What is RNA interference (RNAi)?
RNAi is a biological process that occurs naturally within our cells to help regulate gene expression. The mechanism by which RNAi mediates its biological function is specific targeting of messenger RNA (mRNA) molecules, which carry the instructions cells need to make proteins out of the genetic manual encoded in our DNA.
Our short interfering RNA (siRNA) therapeutics are synthetic molecules that harness this cellular process to silence the expression of disease-associated genes in a highly specific manner. An siRNA medicine designed to target a specific gene will, as part of an RNA-induced silencing complex (RISC), bind to its target mRNA and trigger its degradation. As a result, no disease-associated protein will be produced in the cell.
Ability to safely silence any gene in the genome
RNAi medicines are next-generation therapeutics, and their design is markedly accelerated relative to traditional drug modalities because it is based on the human genetic code, which we now know. Other advantages of RNAi therapeutics include:
- High specificity against their target gene, thus minimising potential off-target effects
- No druggability issues, being able to silence virtually any gene in the genome
- Long duration of action, supporting infrequent administration and reduced patient burden
- Reversible effects (no changes to DNA)
- Good safety profile
Cell type-specific delivery to the liver
An additional level of specificity can be achieved by coupling siRNA molecules to delivery systems for cell type-specific targeting. Our siRNA constructs are conjugated to GalNAc (N-Acetylgalactosamine) moieties, which mediate highly specific delivery to hepatocytes in the liver. As the liver is a highly active organ, hepatocyte targeting unlocks opportunities in a wide variety of therapeutic areas.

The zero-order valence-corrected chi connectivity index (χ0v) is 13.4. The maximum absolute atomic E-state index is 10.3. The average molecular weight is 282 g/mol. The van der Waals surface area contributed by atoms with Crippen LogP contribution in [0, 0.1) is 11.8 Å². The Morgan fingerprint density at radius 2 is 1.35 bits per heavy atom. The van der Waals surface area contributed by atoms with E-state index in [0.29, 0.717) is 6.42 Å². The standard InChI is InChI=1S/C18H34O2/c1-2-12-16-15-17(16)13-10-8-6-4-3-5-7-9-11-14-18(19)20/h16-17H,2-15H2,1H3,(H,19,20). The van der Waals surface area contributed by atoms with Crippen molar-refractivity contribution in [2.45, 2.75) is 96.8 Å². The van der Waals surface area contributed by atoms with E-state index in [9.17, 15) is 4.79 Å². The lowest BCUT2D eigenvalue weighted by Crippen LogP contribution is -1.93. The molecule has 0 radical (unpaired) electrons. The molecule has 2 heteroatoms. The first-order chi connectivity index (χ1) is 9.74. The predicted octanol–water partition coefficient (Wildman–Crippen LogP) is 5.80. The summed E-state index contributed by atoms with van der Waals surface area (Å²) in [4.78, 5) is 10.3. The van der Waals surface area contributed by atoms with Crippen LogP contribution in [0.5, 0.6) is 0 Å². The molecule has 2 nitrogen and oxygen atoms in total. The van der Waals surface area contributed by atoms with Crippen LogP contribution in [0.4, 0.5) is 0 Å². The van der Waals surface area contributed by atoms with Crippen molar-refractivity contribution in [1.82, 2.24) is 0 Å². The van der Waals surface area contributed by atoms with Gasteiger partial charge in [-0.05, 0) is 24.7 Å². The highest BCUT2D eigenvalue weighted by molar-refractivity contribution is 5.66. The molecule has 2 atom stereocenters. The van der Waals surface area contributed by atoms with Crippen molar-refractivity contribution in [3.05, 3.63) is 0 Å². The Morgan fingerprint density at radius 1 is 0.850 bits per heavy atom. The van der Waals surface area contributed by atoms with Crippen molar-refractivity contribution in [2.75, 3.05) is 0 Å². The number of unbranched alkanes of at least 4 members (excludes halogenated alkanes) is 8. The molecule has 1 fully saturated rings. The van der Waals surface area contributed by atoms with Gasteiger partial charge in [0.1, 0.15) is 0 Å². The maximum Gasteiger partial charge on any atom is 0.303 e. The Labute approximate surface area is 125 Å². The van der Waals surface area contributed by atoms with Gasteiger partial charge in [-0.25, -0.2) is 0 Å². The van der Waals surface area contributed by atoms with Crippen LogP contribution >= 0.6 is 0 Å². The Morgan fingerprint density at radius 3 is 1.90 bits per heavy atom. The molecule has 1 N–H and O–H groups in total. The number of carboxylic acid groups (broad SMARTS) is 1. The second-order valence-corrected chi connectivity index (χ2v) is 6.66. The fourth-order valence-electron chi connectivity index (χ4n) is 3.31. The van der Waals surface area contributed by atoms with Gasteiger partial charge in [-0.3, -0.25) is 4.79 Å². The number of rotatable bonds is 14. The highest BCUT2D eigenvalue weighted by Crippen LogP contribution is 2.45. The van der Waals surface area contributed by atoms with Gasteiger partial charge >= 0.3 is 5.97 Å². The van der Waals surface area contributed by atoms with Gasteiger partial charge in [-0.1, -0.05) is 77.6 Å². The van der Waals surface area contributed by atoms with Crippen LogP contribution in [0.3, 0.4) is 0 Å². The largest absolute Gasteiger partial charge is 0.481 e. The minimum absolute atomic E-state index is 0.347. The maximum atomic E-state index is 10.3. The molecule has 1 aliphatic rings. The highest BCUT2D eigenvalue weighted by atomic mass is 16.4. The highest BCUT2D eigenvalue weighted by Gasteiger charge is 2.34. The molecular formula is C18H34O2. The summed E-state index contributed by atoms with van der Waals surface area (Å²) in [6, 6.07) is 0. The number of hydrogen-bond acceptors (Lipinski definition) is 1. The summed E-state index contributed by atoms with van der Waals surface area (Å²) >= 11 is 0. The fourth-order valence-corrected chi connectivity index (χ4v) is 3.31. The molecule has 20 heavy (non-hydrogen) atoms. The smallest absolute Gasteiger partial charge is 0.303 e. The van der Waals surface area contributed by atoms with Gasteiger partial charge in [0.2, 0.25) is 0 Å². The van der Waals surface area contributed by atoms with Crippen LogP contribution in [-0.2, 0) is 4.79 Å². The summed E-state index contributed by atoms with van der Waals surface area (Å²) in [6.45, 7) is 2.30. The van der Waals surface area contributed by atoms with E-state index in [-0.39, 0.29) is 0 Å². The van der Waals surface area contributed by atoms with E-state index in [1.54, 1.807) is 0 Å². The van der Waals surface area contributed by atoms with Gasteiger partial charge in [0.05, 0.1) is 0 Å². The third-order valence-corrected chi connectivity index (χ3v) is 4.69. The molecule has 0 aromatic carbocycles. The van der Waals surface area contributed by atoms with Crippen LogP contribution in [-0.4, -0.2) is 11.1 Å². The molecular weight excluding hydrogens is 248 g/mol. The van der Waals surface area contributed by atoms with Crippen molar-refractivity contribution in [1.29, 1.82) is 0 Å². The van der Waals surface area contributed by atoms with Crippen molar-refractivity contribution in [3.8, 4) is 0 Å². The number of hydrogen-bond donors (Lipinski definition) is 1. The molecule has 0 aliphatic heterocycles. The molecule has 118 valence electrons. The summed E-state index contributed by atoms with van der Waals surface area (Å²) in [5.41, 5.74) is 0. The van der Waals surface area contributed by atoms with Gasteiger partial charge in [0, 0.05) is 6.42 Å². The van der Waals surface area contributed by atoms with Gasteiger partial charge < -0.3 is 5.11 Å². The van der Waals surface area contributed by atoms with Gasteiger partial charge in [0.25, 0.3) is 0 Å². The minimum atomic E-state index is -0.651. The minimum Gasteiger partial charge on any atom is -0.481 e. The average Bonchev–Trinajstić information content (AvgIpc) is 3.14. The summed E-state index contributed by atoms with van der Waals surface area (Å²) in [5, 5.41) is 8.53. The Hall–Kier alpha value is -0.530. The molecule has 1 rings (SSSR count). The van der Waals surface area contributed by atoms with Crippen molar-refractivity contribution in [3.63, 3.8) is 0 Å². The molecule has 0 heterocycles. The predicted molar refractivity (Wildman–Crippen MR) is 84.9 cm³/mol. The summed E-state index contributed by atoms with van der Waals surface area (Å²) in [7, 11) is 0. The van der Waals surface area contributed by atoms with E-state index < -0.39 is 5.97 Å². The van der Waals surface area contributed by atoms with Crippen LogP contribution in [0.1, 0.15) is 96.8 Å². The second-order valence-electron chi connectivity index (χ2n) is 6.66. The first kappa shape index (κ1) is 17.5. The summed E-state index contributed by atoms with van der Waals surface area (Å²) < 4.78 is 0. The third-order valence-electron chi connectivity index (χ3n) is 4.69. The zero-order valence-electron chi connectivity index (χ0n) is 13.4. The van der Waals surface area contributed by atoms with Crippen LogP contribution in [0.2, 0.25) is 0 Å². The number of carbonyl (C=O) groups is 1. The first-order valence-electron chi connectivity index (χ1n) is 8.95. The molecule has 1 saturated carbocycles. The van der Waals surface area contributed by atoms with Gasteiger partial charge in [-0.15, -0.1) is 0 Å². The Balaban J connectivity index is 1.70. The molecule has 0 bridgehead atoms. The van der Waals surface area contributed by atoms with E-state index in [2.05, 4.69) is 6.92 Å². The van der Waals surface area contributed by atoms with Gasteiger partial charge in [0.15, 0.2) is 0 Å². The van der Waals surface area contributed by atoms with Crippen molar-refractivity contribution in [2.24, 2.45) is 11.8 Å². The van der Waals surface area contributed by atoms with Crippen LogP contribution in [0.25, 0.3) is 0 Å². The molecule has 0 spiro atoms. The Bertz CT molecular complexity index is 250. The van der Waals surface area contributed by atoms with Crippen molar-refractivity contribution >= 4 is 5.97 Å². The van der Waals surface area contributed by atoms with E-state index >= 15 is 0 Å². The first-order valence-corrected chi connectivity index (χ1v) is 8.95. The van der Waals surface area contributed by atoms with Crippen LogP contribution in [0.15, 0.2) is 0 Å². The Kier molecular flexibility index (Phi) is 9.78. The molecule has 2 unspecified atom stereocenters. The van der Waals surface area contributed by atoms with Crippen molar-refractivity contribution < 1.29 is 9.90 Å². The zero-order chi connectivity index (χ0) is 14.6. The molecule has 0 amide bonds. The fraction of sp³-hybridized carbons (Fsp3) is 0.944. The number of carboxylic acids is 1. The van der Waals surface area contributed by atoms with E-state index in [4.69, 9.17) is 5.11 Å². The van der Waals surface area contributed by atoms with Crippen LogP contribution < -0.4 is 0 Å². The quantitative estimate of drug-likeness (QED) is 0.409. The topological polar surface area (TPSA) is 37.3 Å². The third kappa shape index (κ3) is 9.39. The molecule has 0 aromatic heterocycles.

This cell type specificity spares other cell types in the body and ensures that therapeutic levels of the therapeutic reach target cells. Our siRNA medicines also incorporate optimised chemistries to maximise their therapeutic activity and, together with GalNAc, enable subcutaneous administration.
Hepatocytes are highly metabolically active cells and their targeting enables the development of therapeutic strategies in a variety of therapeutic areas, including cardiovascular, metabolic, renal and rare diseases. Leveraging our computational platform, we have built the largest hepatocyte-specific knowledge graph as a differentiating in silico resource to interrogate liver biology.
Our comprehensive hepatocyte biology map
Selecting the right target gene
While GalNAc-siRNA conjugates enable highly specific therapeutic interventions, it is crucial to understand the wider biological context involved in a particular disease setting. In complex diseases, only once the full complexity of relevant disease processes is understood can the best target genes be identified.
Our computational platform and hepatocyte knowledge graph are uniquely suited to drive the identification of better, novel siRNA targets. We routinely assess therapeutic hypothesis in silico and evaluate the downstream biological impact of silencing a particular target gene in a disease setting before investing resources in the discovery and development of our siRNA therapeutics. Our approach results in increased confidence in early therapeutic programmes ahead of entering the wet lab.
Our in silico network models allow us to assess the impact of potential therapeutic interventions in the human biology of interest, enabling us to rank target genes ahead of experimental validation.